- Doctorates (Postgraduate)
- These are often further divided into academic and professional doctorates.
- An academic doctorate can be awarded as a PhD (Philosophiæ Doctor), or as a DSc (Scientiae Doctor). The scientiae doctor degree can also be awarded in specific fields, such as a Dr.sc.math (Doctor scientiarum mathematicarum, Doctor of Mathematics), Dr.sc.agr. (Doctor scientiarum agrariarum, Doctor of Agricultural science), DBA (Doctorate in Business Administration)etc. In some parts of Europe, doctorates are divided into the PhD or 'junior doctorate', and the 'higher doctorates' such as the DSc, which is generally awarded to highly distinguished professors. A doctorate is the terminal degree in most fields. In the United States, there is little distinction between a PhD and DSc. In the UK, PhD degrees are often equivalent to 540 CATS credits or 270 ECTS European credits, but this is not always the case as the credit structure of doctoral degrees is not officially defined.
In the UK and countries whose education systems were founded on the British model, such as the U.S., the master's degree was for a long time the only postgraduate degree normally awarded, while in most European countries apart from the UK, the master's degree almost disappeared. In the second half of the 19th century, however, U.S. universities began to follow the European model by awarding doctorates, and this practice spread to the UK. Conversely, most European universities now offer master's degrees parallelling or replacing their regular system, so as to offer their students better chances to compete in an international market dominated by the American model.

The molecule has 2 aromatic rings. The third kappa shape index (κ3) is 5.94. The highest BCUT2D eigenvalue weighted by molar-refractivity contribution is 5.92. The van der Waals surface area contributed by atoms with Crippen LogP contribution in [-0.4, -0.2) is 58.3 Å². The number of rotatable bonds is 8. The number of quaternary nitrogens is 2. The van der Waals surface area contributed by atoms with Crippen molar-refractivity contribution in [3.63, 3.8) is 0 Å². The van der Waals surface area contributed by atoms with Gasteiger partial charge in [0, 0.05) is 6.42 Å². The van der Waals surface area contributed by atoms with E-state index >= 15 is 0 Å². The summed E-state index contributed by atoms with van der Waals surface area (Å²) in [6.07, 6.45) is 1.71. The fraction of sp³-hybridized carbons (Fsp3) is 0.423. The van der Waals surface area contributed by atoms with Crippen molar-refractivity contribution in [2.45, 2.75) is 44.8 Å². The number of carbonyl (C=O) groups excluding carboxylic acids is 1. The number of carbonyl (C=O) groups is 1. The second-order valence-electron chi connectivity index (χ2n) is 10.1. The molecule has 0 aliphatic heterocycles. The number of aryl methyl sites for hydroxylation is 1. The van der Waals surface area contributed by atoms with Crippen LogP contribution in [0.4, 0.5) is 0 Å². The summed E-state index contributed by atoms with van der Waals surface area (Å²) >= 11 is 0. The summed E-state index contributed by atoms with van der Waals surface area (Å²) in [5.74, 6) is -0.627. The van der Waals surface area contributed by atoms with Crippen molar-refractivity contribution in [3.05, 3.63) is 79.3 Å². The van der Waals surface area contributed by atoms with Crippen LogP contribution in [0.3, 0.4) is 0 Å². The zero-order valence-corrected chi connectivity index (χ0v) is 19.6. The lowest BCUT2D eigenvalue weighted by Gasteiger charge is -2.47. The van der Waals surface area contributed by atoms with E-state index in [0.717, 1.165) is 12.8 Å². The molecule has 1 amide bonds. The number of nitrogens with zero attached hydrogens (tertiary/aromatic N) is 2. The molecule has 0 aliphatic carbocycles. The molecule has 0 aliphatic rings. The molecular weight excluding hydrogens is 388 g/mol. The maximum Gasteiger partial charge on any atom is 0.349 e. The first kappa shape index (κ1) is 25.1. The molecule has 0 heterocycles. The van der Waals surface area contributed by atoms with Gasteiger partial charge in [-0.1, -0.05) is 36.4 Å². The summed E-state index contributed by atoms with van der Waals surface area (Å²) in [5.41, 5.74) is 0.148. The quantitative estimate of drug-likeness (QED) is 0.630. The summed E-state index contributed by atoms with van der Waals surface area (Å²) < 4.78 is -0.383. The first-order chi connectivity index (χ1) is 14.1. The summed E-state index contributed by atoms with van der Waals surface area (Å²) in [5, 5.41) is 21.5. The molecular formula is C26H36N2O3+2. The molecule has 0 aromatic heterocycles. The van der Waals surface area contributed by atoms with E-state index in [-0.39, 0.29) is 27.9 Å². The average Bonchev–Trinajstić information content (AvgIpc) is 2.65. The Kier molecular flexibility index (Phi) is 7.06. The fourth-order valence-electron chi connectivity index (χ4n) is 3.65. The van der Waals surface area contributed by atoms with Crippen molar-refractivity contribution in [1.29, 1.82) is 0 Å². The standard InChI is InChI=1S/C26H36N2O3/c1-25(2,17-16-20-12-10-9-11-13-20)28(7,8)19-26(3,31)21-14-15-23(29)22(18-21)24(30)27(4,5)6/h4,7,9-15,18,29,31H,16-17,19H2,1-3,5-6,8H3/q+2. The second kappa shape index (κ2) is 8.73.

Honorary degrees Edit
Most universities award honorary degrees, usually at the postgraduate level. These are awarded to a wide variety of people, such as artists, musicians, writers, politicians, businesspeople, etc., in recognition of their achievements in their various fields. (Recipients of such degrees do not normally use the associated titles or letters, such as "Dr".)
Non-degree qualifications Edit
Postgraduate education can involve studying for qualifications such as postgraduate certificates and postgraduate diplomas — normally held to be lower than degrees. They are sometimes used as steps on the route to a degree, or as part of training for a specific career, or as a qualification in an area of study too narrow to warrant a full degree course.